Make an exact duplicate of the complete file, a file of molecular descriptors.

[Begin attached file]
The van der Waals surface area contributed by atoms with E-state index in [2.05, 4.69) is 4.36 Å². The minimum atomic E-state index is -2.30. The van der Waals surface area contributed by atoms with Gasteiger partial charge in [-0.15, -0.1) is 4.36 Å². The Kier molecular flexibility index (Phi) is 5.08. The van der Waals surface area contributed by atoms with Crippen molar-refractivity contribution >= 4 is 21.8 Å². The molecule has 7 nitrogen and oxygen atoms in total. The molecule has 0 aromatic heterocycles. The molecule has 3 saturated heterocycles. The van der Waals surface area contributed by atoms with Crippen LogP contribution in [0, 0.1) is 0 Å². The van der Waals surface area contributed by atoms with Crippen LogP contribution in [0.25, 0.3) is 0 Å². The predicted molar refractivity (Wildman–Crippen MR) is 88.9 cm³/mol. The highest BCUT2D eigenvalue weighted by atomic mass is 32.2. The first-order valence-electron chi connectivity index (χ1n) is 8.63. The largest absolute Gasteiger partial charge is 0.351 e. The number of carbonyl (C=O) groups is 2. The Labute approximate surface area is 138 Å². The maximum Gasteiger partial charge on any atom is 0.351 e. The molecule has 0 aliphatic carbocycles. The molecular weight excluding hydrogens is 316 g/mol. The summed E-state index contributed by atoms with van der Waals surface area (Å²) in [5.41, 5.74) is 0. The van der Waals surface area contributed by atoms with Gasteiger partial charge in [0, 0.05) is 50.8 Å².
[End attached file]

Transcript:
The van der Waals surface area contributed by atoms with E-state index in [2.05, 4.69) is 4.36 Å². The minimum atomic E-state index is -2.30. The van der Waals surface area contributed by atoms with Gasteiger partial charge in [-0.15, -0.1) is 4.36 Å². The Kier molecular flexibility index (Phi) is 5.08. The van der Waals surface area contributed by atoms with Crippen molar-refractivity contribution >= 4 is 21.8 Å². The molecule has 7 nitrogen and oxygen atoms in total. The molecule has 0 aromatic heterocycles. The molecule has 3 saturated heterocycles. The van der Waals surface area contributed by atoms with Crippen LogP contribution in [0, 0.1) is 0 Å². The van der Waals surface area contributed by atoms with Crippen LogP contribution in [0.25, 0.3) is 0 Å². The predicted molar refractivity (Wildman–Crippen MR) is 88.9 cm³/mol. The highest BCUT2D eigenvalue weighted by atomic mass is 32.2. The first-order valence-electron chi connectivity index (χ1n) is 8.63. The largest absolute Gasteiger partial charge is 0.351 e. The number of carbonyl (C=O) groups is 2. The Labute approximate surface area is 138 Å². The maximum Gasteiger partial charge on any atom is 0.351 e. The molecule has 0 aliphatic carbocycles. The molecular weight excluding hydrogens is 316 g/mol. The summed E-state index contributed by atoms with van der Waals surface area (Å²) in [5.41, 5.74) is 0. The van der Waals surface area contributed by atoms with Gasteiger partial charge in [0, 0.05) is 50.8 Å².